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Engine Works Blog

Under the hood of Alteryx: tips, tricks and how-tos.
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Alteryx
Alteryx

Outside of Alteryx, my other full-time job is being a dad for my two young children.  My five year old daughter has been particularly ornery these days, especially at tooth brushing time.  The other night I went against the grain of the parenting books and pulled out the heavy artillery... bribery.  My bribe was simple, brush your teeth and we'll look at a special book together, a ~25 year old coffee-table fractal picture book.

 

To my delight, she was mesmerized by the computer-generated images, and admired their relationship with shapes she was familiar with such as leaves and mountains.  In the end, my simple bribe turned into a minor parenting victory!  And, since I'm a developer, it also got me thinking about Alteryx.

 

My challenge the next morning, of course, was to convince Alteryx to generate fractals.  I started with the Mandelbrot Set because the equation is devilishly simple to explain and solve.  Conceptually, for some number on the complex number plane, its membership in the Mandelbrot set is determined by the iterative equation:

Zn+1 = Zn2 + C

That is, the value of the (n+1)th iteration is the square of the value from the nth iteration plus a constant.  After each iteration, the computed value determines whether or not the point has stayed within the set's limits (with a maximum Euclidean distance of 2 from the origin), or escaped toward infinity.  The number of iterations required before a point escapes is a measure of how “close” a point is to the set, and can be used as the basis of color when rendering.

 

In Alteryx itself, the conceptual algorithm is as follows:

    1. Collect user input for the region of exploration, either manually or via a Map Input tool
    2. Generate a two-dimensional grid of cells in the X-Y plane and compute each cell’s center point
    3. For each center point, iterate over the Mandelbrot equation up to a maximum number of iterations
    4. Convert each center point to a spatial object
    5. Render each point in a Report Map tool, shading each point based its iteration count

 

The Alteryx app package is attached for reference, and each of the five steps above is labeled accordingly.  I use an iterative macro to handle the looping, and after each iteration, records that are still “in” the Mandelbrot set are sent back into the macro for another iteration.  Records no longer in the set are marked with the number of iterations required to escape, and that value is used for coloring.  I'm happy with the first-pass soluton, especially using the Map Input tool to select an input region, and clearly there is room for improvement, particularly with the color map generation.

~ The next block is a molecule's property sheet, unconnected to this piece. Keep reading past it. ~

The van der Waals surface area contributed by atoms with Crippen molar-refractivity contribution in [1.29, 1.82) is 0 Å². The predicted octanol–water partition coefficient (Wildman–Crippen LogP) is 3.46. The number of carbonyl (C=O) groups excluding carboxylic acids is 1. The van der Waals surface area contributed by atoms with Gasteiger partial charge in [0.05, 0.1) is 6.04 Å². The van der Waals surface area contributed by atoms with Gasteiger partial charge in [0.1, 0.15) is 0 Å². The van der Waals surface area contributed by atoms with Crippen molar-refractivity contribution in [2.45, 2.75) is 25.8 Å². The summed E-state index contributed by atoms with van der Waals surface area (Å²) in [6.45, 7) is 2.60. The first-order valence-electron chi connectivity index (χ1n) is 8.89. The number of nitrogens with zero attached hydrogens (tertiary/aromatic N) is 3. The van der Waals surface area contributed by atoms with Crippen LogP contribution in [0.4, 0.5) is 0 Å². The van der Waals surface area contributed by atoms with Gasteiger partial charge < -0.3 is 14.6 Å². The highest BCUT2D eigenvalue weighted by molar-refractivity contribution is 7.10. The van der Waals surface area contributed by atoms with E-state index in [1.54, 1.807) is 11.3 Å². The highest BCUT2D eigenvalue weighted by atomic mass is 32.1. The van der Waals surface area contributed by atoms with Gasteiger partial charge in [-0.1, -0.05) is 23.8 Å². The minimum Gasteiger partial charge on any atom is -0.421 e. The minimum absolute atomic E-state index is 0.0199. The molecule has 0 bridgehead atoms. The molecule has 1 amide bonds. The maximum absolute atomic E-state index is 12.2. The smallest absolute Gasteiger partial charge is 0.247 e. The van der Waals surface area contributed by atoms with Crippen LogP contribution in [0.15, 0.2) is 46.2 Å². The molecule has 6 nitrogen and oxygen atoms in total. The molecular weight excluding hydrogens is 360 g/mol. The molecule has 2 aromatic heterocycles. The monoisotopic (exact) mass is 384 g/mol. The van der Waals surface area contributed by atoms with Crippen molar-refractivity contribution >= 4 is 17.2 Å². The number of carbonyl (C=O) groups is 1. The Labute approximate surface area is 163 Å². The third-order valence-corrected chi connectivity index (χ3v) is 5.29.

An example of the entire Mandelbrot set and a zoomed-in region:

mandel_1.png mandel_2.png

 

This is another perfect example of how Alteryx can be used (abused?) to solve nearly any problem, regardless of the domain.  And, even though this is a solved problem (even in Alteryx! Take a look at an old post on Adam's blog), it was still a great exercise.  Not only was it a neat Alteryx challenge problem, it was the first time I showed my daughter what I do “at work”, tying the experience back to something she’d seen in a book just the night before.  Now that is cool.

Stephen Ahlgren

Steve is a principal developer at Alteryx on the Emerging Capabilities team, working largely in C++ but dabbling in other languages and technologies. His contributions include backend components of the Alteryx Server, Hadoop connectors (HDFS/Avro), JavaScript integration in both the Designer and Engine (CEF), and the new Spark Direct functionality.

Steve is a principal developer at Alteryx on the Emerging Capabilities team, working largely in C++ but dabbling in other languages and technologies. His contributions include backend components of the Alteryx Server, Hadoop connectors (HDFS/Avro), JavaScript integration in both the Designer and Engine (CEF), and the new Spark Direct functionality.

Comments
Nebula
Nebula

🙂 this is genius.    I never would have thought of using Alteryx to diagram mathematical sets - but it seems obvious in retrospect.

Alteryx
Alteryx

Glad you got a kick out of it @SeanAdams.  Hacking the map input tool like that made me laugh :).

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